Kansas courts have found that under certain circumstances, a worker is precluded from obtaining benefits. In Foulk, the claimant was denied benefits because she refused rehabilitative training and subsequent employment. The Foulk court found that a claimant should not be able to set up a situation of nonemployment by quitting a job or refusing employment. 20 Kan. App. 2d at 284. However, such is not the case with Gadberry.

Gadberry would have continued to work at Polk if she had not been terminated. The record reflects that Gadberry applied for retirement benefits subsequent to her termination because she needed health insurance. Even after she had applied for retirement benefits, Gadberry sought employment with numerous employers within the community. Gadberry did not refuse employment; it was never offered to her.

We affirm the Board's findings that Gadberry sustained a 100 percent wage loss, which, when averaged with her 0 percent task loss, results in a 50 percent work disability to be reduced by her retirement income pursuant to statute.


In its reply brief, Polk argues that this court is without jurisdiction to consider Gadberry's cross-appeal on the constitutionality of K.S.A. 44-501(h). Polk contends that because Gadberry did not file a cross-appeal on this issue, she is precluded from raising it on appeal.

"To perfect an appeal from a final order of the Workers Compensation Board, an appeal must be filed with the Court of Appeals within 30 days of the date of the order. Three additional mailing days are not permitted." Jones v. Continental Can Co., 260 Kan. 547, Syl. ¶ 6, 920 P.2d 939 (1996). On December 18, 1996, Gadberry filed a motion with this court to file her cross-appeal out of time, which was granted and docketed on January 2, 1997. Therefore, the filing of the cross-appeal was timely.

Gadberry contends that K.S.A. 44-501(h) violates her right to equal protection because it allows her employer to receive a credit for employer-provided retirement benefits.

In Injured Workers of Kansas v. Franklin, 262 Kan. 840, 942 P.2d 591 (1997), the offset provision for employer-funded retirement plans in K.S.A. 44-501(h) was examined.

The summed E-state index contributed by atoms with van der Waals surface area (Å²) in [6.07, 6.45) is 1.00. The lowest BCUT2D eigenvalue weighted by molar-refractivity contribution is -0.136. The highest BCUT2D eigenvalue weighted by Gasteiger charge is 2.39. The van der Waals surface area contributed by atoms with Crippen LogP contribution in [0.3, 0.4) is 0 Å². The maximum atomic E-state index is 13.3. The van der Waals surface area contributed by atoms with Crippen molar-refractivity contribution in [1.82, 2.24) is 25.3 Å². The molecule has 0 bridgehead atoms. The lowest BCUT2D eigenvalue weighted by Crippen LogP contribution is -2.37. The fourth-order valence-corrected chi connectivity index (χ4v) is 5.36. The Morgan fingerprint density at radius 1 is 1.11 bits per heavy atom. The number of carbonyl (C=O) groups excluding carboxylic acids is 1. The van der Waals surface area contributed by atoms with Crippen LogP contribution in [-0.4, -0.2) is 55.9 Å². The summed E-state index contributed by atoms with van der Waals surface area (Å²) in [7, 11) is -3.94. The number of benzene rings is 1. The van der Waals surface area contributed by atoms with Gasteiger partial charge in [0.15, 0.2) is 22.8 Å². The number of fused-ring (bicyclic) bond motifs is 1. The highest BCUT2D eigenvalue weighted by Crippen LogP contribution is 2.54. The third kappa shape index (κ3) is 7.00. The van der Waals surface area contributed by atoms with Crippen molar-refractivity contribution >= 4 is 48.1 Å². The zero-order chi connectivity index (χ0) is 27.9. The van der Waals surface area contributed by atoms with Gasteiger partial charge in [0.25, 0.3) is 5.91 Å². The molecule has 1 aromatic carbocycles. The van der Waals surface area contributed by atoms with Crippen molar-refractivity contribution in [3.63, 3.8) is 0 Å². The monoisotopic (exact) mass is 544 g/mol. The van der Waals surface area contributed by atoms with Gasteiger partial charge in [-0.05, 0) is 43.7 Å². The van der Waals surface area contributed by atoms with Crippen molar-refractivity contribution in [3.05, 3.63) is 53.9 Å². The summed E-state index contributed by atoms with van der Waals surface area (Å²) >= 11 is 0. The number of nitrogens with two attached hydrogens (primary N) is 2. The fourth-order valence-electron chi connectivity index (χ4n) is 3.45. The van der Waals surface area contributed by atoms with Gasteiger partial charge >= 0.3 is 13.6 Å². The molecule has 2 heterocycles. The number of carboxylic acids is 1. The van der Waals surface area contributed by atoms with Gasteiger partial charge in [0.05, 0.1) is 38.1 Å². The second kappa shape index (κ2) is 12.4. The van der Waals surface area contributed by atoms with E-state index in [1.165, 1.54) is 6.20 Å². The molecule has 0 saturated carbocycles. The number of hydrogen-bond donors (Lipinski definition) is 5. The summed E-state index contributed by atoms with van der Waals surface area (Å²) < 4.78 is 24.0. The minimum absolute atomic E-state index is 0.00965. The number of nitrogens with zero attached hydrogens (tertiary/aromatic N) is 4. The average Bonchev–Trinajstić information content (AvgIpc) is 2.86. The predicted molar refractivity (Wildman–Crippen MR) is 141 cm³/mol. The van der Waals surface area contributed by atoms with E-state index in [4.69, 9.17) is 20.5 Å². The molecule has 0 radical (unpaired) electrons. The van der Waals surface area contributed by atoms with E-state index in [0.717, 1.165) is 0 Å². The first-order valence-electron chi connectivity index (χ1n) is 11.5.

"We hold the legislature intended to prevent duplication of wage loss replacement with the offset provision. The legislature concluded that it did not make sense to prevent duplication of replacement wages from social security benefits that were partially employer funded and not prevent such duplication of wages from employer-funded private pensions. Thus, the legislature allowed employer contributions in private pension plans, paid to retired injured workers, to offset employer-funded workers compensation benefits paid to the same injured workers, so as to prevent duplication of wage loss replacement. This is a public policy issue. The legislature believes such an offset will encourage employers to furnish retirement plans for employees because the employer will not be required to duplicate wage replacement should an injured worker retire. The prevention of wage loss duplication is a legitimate State goal, and the offset provisions for employer-funded retirement plans (social security or private pensions) are rationally related to this goal. K.S.A. 44-501(h) does not violate equal protection." 262 Kan. at 872.

"This court is duty bound to follow Kansas Supreme Court precedent, absent some indication the court is departing from that precedent." State v. Jones, 19 Kan. App. 2d 913, 915, 878 P.2d 845, rev. denied 255 Kan. 1005 (1994).


1REPORTER'S NOTE: Previously filed as an unpublished opinion, the Supreme Court granted a motion to publish by an order dated December 22, 1998, pursuant to Rule 7.04 (1998 Kan. Ct. R. Annot. 44).